Today is the release of the BLS employment survey.  The recessionary narrative rose yesterday as the Chicago PMI [manufacturing in the region] posted the lowest reading since 2015.  In my view a major reason for this decline is the GM strike and the issues surrounding Boeing.  I must write this is a minority opinion given the plethora of stories commenting about its weakness.

What I found interesting about the October survey, there were two “special” questions asked.  The first question was what impact do you believe the latest interest rate cuts have had on your firm’s business?  The majority (51.1%) expect no impact, while 31.1% state a positive impact.

The second question was about tariffs.  A majority of 56.5% noted little negative impact while 26% indicated a major negative effect.

There are a number of possible conclusions that can be made from the above data.  As widely known all harbor some type of confirmation bias.  There is never an “objective” view.  Data is picked to support one’s preconceived bias or narrative.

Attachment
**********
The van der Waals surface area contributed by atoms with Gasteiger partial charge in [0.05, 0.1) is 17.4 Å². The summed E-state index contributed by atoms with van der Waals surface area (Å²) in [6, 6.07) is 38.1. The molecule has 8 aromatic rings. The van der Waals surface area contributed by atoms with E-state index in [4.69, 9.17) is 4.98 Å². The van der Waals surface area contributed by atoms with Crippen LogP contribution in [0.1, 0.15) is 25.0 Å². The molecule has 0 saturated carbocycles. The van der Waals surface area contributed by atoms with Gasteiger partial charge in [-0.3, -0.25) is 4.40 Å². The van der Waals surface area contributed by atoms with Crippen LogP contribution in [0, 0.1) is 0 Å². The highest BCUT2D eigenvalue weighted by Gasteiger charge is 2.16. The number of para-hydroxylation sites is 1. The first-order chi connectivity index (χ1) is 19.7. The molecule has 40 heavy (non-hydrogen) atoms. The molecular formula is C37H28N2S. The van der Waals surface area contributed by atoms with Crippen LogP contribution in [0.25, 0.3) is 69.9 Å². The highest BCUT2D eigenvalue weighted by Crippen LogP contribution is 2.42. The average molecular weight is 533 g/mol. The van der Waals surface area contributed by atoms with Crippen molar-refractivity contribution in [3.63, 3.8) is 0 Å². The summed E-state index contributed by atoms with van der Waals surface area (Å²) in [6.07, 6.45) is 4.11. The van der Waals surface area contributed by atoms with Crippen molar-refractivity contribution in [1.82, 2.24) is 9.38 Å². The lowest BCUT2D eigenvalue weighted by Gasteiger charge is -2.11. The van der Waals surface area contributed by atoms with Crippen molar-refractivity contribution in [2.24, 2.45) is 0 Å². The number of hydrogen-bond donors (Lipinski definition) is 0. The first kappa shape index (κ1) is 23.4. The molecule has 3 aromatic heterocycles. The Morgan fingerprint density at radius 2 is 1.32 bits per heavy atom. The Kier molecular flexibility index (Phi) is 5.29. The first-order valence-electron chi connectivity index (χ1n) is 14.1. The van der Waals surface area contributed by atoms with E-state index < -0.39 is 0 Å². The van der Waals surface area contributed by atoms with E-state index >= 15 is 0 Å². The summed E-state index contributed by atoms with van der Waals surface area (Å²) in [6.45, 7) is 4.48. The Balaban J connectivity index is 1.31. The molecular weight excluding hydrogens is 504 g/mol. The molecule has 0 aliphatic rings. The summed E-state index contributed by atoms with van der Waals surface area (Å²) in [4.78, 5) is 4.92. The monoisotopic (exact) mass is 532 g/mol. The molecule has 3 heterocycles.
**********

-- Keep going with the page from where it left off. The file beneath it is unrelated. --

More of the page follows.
I will continue to believe the economy is stronger than the pundits suggests and I will hold this view until there is downturn in jobs, wages, and home prices outside of the largest markets.  Most measure their net worth by the value of their house, and job creation/rising wages support consumer spending.

Speaking of jobs at 8:30 the BLS Employment report is released. Consensus is expecting a 80k and a 85k increase in non-farm and private sector payrolls, respectively, a 3.6% unemployment rate, a 0.3% increase average hourly earnings, a 34.4% work week and a 63.1% labor participation rate.  It is widely expected the GM strike will impact the data.

Also released today is the ISM.  How will the data be interpreted?

Commenting about yesterday’s market action, equities fell on the weak Chicago PMI and renewed concerns over trade.

Last night the foreign markets were up.  London was up 0.31%, Paris up 0.41% and Frankfurt up 0.37%.  China was up 0.99%, Japan down 0.33% and Hang Sang up 0.72%.

The Dow should open nominally higher on better than expected Chinese manufacturing data but this could change dramatically if the data is different than the consensus view.  The 10-year is off 1/32 to yield 1.70%.


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